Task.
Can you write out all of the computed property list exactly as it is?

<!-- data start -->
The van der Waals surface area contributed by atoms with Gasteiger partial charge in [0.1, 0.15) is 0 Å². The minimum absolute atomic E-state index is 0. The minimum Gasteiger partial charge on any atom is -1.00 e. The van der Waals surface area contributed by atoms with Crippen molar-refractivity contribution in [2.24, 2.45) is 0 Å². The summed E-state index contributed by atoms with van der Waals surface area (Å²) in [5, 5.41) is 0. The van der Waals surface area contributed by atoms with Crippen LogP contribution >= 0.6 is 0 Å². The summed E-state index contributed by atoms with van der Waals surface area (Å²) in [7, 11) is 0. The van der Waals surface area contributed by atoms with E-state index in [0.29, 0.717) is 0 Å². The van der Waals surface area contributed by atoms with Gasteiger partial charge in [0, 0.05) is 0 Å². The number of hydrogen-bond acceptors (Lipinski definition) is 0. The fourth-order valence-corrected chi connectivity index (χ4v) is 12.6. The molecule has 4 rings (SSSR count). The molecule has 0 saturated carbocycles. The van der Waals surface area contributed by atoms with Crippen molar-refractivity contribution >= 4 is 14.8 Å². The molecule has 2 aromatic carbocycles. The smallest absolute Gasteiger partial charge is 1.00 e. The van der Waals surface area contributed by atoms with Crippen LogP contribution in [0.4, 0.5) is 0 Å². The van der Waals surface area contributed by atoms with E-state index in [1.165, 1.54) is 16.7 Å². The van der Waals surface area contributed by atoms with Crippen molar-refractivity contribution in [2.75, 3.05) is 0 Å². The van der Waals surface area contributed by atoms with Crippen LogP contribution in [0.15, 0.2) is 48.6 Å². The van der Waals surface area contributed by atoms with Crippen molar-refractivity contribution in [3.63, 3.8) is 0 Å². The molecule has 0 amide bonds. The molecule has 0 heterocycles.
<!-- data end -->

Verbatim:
The van der Waals surface area contributed by atoms with Gasteiger partial charge in [0.1, 0.15) is 0 Å². The minimum absolute atomic E-state index is 0. The minimum Gasteiger partial charge on any atom is -1.00 e. The van der Waals surface area contributed by atoms with Crippen molar-refractivity contribution in [2.24, 2.45) is 0 Å². The summed E-state index contributed by atoms with van der Waals surface area (Å²) in [5, 5.41) is 0. The van der Waals surface area contributed by atoms with Crippen LogP contribution >= 0.6 is 0 Å². The summed E-state index contributed by atoms with van der Waals surface area (Å²) in [7, 11) is 0. The van der Waals surface area contributed by atoms with E-state index in [0.29, 0.717) is 0 Å². The van der Waals surface area contributed by atoms with Gasteiger partial charge in [0, 0.05) is 0 Å². The number of hydrogen-bond acceptors (Lipinski definition) is 0. The fourth-order valence-corrected chi connectivity index (χ4v) is 12.6. The molecule has 4 rings (SSSR count). The molecule has 0 saturated carbocycles. The van der Waals surface area contributed by atoms with Crippen molar-refractivity contribution >= 4 is 14.8 Å². The molecule has 2 aromatic carbocycles. The smallest absolute Gasteiger partial charge is 1.00 e. The van der Waals surface area contributed by atoms with Crippen LogP contribution in [0.4, 0.5) is 0 Å². The van der Waals surface area contributed by atoms with E-state index in [1.165, 1.54) is 16.7 Å². The van der Waals surface area contributed by atoms with Crippen molar-refractivity contribution in [2.75, 3.05) is 0 Å². The van der Waals surface area contributed by atoms with Crippen LogP contribution in [0.15, 0.2) is 48.6 Å². The van der Waals surface area contributed by atoms with Crippen molar-refractivity contribution in [3.63, 3.8) is 0 Å². The molecule has 0 amide bonds. The molecule has 0 heterocycles.